Sunday, 9 June 2013


                           BLACK           SOCIAL              HISTORY                                                                                                                                                                    George Bonga  August 20, 1802 – 1880  was a fur trader of African-American and Native American descent who was one of the first African Americans born in what is now Minnesota. He was the son of Pierre Bonga, and an Ojibwe mother.
Born after 1802, George was schooled in Montreal, and later became a fur trader. He was famous in Minnesota for being, as his brother Stephen claimed, "One of the first two black children born in the state." He was also recognized for tracking down a suspected murderer in 1837, an Ojibwe named Che-Ga Wa Skung, then bringing the perpetrator back to justice at Fort Snelling. The ensuing criminal trial was reputedly the first in Minnesota.
George Bonga was described as standing over six feet tall and weighing 200+ pounds. Reports said that he would carry 700 pounds of furs and supplies at once. He served as an interpreter, and was believed to have acted as a guide and translator for artist Eastman Johnson and for governor Lewis Cass as well. Well respected in the region, the Bonga family remained in the fur trade until the 1860s. George Bonga died in 1880.


In 1802, George Bonga was born to a black father and his Anishinaabe wife. His father, Pierre Bonga, was the son of Jean Bonga, who had been brought to the Minnesota Territory after the American Revolution by a British officer. Either a slave or indentured servant, Jean Bonga was freed by the British soldier's death. He married and his family settled in what is now Minnesota. Pierre Bonga worked as a fur trader with the Anishinaabe near Duluth. George was not his only son, and his younger brother Stephen Bonga was also a notable fur trader and translator in the region.
Pierre Bonga was a relatively successful trader, and he sent George to Montreal for school. When he returned to the Great Lakes region, George spoke fluent English, French, and Anishinaabe. Bonga followed in his father's footsteps and became a fur trader with the American Fur Company. While working for the fur company, Bonga drew the attention of Lewis Cass. Cass hired Bonga as a guide and as a translator for negotiations with the Anishinaabe. Bonga's signature is on treaties in 1820 and 1867.[3]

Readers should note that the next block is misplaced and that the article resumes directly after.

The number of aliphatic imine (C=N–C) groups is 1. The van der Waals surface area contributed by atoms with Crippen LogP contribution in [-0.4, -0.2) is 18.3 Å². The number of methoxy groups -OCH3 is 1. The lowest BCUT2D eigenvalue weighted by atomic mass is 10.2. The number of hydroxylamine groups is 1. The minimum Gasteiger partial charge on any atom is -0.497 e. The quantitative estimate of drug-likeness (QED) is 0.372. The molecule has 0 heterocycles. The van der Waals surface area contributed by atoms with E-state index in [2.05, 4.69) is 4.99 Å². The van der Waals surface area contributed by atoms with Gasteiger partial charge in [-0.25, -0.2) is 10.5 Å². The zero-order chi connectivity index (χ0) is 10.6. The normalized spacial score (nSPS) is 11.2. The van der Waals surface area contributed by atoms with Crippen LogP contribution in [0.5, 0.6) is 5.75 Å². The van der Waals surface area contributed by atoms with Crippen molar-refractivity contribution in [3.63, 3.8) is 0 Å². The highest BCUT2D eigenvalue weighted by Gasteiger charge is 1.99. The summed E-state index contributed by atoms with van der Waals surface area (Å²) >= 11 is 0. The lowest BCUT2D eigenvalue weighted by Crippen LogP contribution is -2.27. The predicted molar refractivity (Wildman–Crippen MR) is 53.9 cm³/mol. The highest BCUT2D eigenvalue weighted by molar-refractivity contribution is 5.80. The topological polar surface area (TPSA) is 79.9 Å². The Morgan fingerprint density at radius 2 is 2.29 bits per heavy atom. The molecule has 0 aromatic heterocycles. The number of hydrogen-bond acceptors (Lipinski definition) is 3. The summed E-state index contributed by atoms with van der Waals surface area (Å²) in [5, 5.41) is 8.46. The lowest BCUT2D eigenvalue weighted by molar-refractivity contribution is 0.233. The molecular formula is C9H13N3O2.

As a translator Bonga would have had to earn the trust of both sides in the negotiations, and he often moved between white and American Indian communities. Comfortable in white and Anishinaabe society, Bonga identified with both. Reportedly, Bonga called himself one of the first two white men in Northern Minnesota. He was not speaking of the color of his skin, which was dark, but instead about his participation in 'white' culture rather than that of the Anishinaabe. However, he also spoke against white men who treated Anishinaabe trappers unfairly. Bonga wrote letters on behalf of the Anishinaabe complaining to the state government about individual Indian agents in the region. His letters, which point out both his connections to the white government and the Anishinaabe, further illustrate the ways that Bonga traversed cultural boundaries during this period.
A noteworthy incident in his life occurred in 1837. That year, an Anishinaabe man Che-ga-wa-skung was accused of murdering a white man at Cass Lake, known as Red Cedar Lake at the time. Though initially in custody, Che-ga-wa-skung escaped. According to contemporary accounts, Bonga trailed the man over five days and six nights during the winter, eventually catching him. Bonga brought the man back for trial. In one of the first criminal proceedings in the Minnesota territory, Che-ga-wa-skung was tried and acquitted. Bonga's actions were unpopular with some of the Anishinaabe, but he continued living with or near them for the rest of his life. Five years after the incident, he married Ashwinn, an Anishinaabe woman, and they had four children together.
Unfortunately for Bonga, that year, 1842, also marked the end of the American Fur Company. With the beaver nearly extinct and European fashions changing, the fur trade that had been his livelihood receded. In its place Bonga and his wife turned to lodge keeping. For many years, they welcomed travelers into their lodge on Leech Lake. According to the reports of some of those travelers, Bonga enjoyed telling stories of early Minnesota and singing. Bonga died there when he was around seventy years old.
Bungo Township in Cass County is named after his family, even though the spelling is different.